An extraordinary new resident brought attention to the small town of East River, Nova Scotia, in the summer of 1967: Balakrishna, an Indian elephant. In Hindu and Buddhist culture, the elephant is a sacred symbol of good luck and prosperity, so when an Indian businessman opened a new factory, he brought Balakrishna as one of the guests – alongside the President of India – to attend the auspicious occasion. After duly making the lengthy sea voyage from his native land to Halifax, Balakrishna was loaded onto a train and taken to his new home. Soon after, people came from miles around to see the magnificent beast and, of course, to feed him all the peanuts he could eat. No one was more in awe of the exotic creature than thirteen-year-old local boy Winton Cook. His fascination led him to hang around Balakrishna’s trainer, and over that splendid summer he learned all about elephants and helped to look after his mammoth new friend.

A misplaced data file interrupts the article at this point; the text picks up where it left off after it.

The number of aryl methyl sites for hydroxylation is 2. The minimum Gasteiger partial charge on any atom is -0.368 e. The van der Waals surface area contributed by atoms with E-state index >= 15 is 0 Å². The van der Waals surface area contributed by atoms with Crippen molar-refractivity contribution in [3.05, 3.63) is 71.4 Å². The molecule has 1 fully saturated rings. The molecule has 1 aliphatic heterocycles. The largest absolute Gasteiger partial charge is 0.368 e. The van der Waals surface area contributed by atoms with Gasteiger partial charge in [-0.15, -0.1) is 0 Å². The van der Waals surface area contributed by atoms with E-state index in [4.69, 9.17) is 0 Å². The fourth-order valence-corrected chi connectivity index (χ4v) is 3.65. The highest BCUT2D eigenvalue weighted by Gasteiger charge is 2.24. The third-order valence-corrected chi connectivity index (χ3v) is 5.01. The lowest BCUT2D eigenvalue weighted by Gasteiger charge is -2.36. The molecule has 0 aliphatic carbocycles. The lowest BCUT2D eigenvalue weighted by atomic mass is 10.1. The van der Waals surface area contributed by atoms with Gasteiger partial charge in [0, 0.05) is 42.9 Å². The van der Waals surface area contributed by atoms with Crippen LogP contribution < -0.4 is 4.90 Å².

A wonderful cross-species affection grew between Winton and Balakrishna, who would purr with pleasure whenever the boy was with him. But the start of school meant Winton could no longer make his usual visits – and the coming of the unfamiliar harsh Atlantic winter soon took its toll on the displaced animal. Seamlessly told through painterly animation, photographs, and old home-movie treasures, Balakrishna transmits all the heartfelt wistfulness of cherished childhood memories, while evoking themes of love, friendship and loss, the complexities of immigration, and the highly topical issue of elephant conservation.
In August, even more new works will be available free on NFB.ca.